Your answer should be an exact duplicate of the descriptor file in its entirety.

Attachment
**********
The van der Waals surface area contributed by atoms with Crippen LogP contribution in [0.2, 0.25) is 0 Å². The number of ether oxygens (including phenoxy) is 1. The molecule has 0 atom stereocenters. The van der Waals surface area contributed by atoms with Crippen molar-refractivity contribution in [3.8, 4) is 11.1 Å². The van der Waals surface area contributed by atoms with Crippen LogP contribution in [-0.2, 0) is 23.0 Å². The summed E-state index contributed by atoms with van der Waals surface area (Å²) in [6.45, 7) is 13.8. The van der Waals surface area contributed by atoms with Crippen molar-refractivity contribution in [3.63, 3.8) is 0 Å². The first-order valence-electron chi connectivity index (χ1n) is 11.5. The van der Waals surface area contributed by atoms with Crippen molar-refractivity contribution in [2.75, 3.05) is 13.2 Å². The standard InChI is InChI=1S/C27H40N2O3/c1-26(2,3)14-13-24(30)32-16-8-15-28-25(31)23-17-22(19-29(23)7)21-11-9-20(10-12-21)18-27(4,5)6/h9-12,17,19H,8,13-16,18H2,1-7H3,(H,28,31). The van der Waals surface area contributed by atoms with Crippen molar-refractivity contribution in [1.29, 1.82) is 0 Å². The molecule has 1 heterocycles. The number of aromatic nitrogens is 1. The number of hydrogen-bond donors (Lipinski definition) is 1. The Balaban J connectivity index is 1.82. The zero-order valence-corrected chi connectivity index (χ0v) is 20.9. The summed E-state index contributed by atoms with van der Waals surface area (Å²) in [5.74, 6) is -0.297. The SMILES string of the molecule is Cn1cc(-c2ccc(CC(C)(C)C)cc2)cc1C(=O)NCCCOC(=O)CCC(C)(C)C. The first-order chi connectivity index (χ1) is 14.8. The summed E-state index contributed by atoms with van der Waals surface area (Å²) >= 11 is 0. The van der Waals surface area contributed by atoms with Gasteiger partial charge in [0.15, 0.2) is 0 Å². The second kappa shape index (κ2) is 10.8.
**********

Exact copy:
The van der Waals surface area contributed by atoms with Crippen LogP contribution in [0.2, 0.25) is 0 Å². The number of ether oxygens (including phenoxy) is 1. The molecule has 0 atom stereocenters. The van der Waals surface area contributed by atoms with Crippen molar-refractivity contribution in [3.8, 4) is 11.1 Å². The van der Waals surface area contributed by atoms with Crippen LogP contribution in [-0.2, 0) is 23.0 Å². The summed E-state index contributed by atoms with van der Waals surface area (Å²) in [6.45, 7) is 13.8. The van der Waals surface area contributed by atoms with Crippen molar-refractivity contribution in [3.63, 3.8) is 0 Å². The first-order valence-electron chi connectivity index (χ1n) is 11.5. The van der Waals surface area contributed by atoms with Crippen molar-refractivity contribution in [2.75, 3.05) is 13.2 Å². The standard InChI is InChI=1S/C27H40N2O3/c1-26(2,3)14-13-24(30)32-16-8-15-28-25(31)23-17-22(19-29(23)7)21-11-9-20(10-12-21)18-27(4,5)6/h9-12,17,19H,8,13-16,18H2,1-7H3,(H,28,31). The van der Waals surface area contributed by atoms with Crippen molar-refractivity contribution in [1.29, 1.82) is 0 Å². The molecule has 1 heterocycles. The number of aromatic nitrogens is 1. The number of hydrogen-bond donors (Lipinski definition) is 1. The Balaban J connectivity index is 1.82. The zero-order valence-corrected chi connectivity index (χ0v) is 20.9. The summed E-state index contributed by atoms with van der Waals surface area (Å²) in [5.74, 6) is -0.297. The SMILES string of the molecule is Cn1cc(-c2ccc(CC(C)(C)C)cc2)cc1C(=O)NCCCOC(=O)CCC(C)(C)C. The first-order chi connectivity index (χ1) is 14.8. The summed E-state index contributed by atoms with van der Waals surface area (Å²) >= 11 is 0. The van der Waals surface area contributed by atoms with Gasteiger partial charge in [0.15, 0.2) is 0 Å². The second kappa shape index (κ2) is 10.8.